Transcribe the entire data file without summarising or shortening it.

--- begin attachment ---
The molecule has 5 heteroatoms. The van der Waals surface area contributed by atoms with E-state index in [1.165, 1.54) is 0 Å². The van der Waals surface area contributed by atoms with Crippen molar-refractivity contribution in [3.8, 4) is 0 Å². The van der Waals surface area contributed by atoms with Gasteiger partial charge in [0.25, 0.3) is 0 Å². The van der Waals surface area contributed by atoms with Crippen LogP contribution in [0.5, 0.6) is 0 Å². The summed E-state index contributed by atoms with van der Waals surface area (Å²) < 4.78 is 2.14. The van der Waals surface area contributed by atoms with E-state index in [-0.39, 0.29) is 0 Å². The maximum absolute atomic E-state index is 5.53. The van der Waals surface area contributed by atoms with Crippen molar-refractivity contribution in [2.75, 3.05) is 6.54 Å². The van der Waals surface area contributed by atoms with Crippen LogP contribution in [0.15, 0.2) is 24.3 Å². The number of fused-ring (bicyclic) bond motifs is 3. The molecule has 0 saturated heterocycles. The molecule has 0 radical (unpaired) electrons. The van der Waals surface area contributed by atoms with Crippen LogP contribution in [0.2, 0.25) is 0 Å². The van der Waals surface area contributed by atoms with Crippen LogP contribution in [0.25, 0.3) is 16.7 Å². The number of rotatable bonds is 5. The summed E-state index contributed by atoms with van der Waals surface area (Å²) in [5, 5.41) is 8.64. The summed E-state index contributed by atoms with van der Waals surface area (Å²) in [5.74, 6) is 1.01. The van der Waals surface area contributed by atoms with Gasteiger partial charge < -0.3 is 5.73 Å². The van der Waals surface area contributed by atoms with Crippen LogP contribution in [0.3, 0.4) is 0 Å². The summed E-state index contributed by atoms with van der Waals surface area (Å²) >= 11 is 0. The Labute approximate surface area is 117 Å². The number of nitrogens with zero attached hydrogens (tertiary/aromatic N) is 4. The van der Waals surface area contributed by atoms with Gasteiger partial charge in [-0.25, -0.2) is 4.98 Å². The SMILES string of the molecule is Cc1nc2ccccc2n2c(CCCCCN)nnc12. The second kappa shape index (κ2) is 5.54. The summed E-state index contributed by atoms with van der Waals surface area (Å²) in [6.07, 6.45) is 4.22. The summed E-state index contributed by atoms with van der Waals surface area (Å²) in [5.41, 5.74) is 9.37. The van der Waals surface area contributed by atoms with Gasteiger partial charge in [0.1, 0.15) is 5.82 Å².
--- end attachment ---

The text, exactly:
The molecule has 5 heteroatoms. The van der Waals surface area contributed by atoms with E-state index in [1.165, 1.54) is 0 Å². The van der Waals surface area contributed by atoms with Crippen molar-refractivity contribution in [3.8, 4) is 0 Å². The van der Waals surface area contributed by atoms with Gasteiger partial charge in [0.25, 0.3) is 0 Å². The van der Waals surface area contributed by atoms with Crippen LogP contribution in [0.5, 0.6) is 0 Å². The summed E-state index contributed by atoms with van der Waals surface area (Å²) < 4.78 is 2.14. The van der Waals surface area contributed by atoms with E-state index in [-0.39, 0.29) is 0 Å². The maximum absolute atomic E-state index is 5.53. The van der Waals surface area contributed by atoms with Crippen molar-refractivity contribution in [2.75, 3.05) is 6.54 Å². The van der Waals surface area contributed by atoms with Crippen LogP contribution in [0.15, 0.2) is 24.3 Å². The number of fused-ring (bicyclic) bond motifs is 3. The molecule has 0 saturated heterocycles. The molecule has 0 radical (unpaired) electrons. The van der Waals surface area contributed by atoms with Crippen LogP contribution in [0.2, 0.25) is 0 Å². The van der Waals surface area contributed by atoms with Crippen LogP contribution in [0.25, 0.3) is 16.7 Å². The number of rotatable bonds is 5. The summed E-state index contributed by atoms with van der Waals surface area (Å²) in [5, 5.41) is 8.64. The summed E-state index contributed by atoms with van der Waals surface area (Å²) in [5.74, 6) is 1.01. The van der Waals surface area contributed by atoms with Gasteiger partial charge < -0.3 is 5.73 Å². The van der Waals surface area contributed by atoms with Crippen LogP contribution in [0.3, 0.4) is 0 Å². The summed E-state index contributed by atoms with van der Waals surface area (Å²) >= 11 is 0. The Labute approximate surface area is 117 Å². The number of nitrogens with zero attached hydrogens (tertiary/aromatic N) is 4. The van der Waals surface area contributed by atoms with Gasteiger partial charge in [-0.25, -0.2) is 4.98 Å². The SMILES string of the molecule is Cc1nc2ccccc2n2c(CCCCCN)nnc12. The second kappa shape index (κ2) is 5.54. The summed E-state index contributed by atoms with van der Waals surface area (Å²) in [6.07, 6.45) is 4.22. The summed E-state index contributed by atoms with van der Waals surface area (Å²) in [5.41, 5.74) is 9.37. The van der Waals surface area contributed by atoms with Gasteiger partial charge in [0.1, 0.15) is 5.82 Å².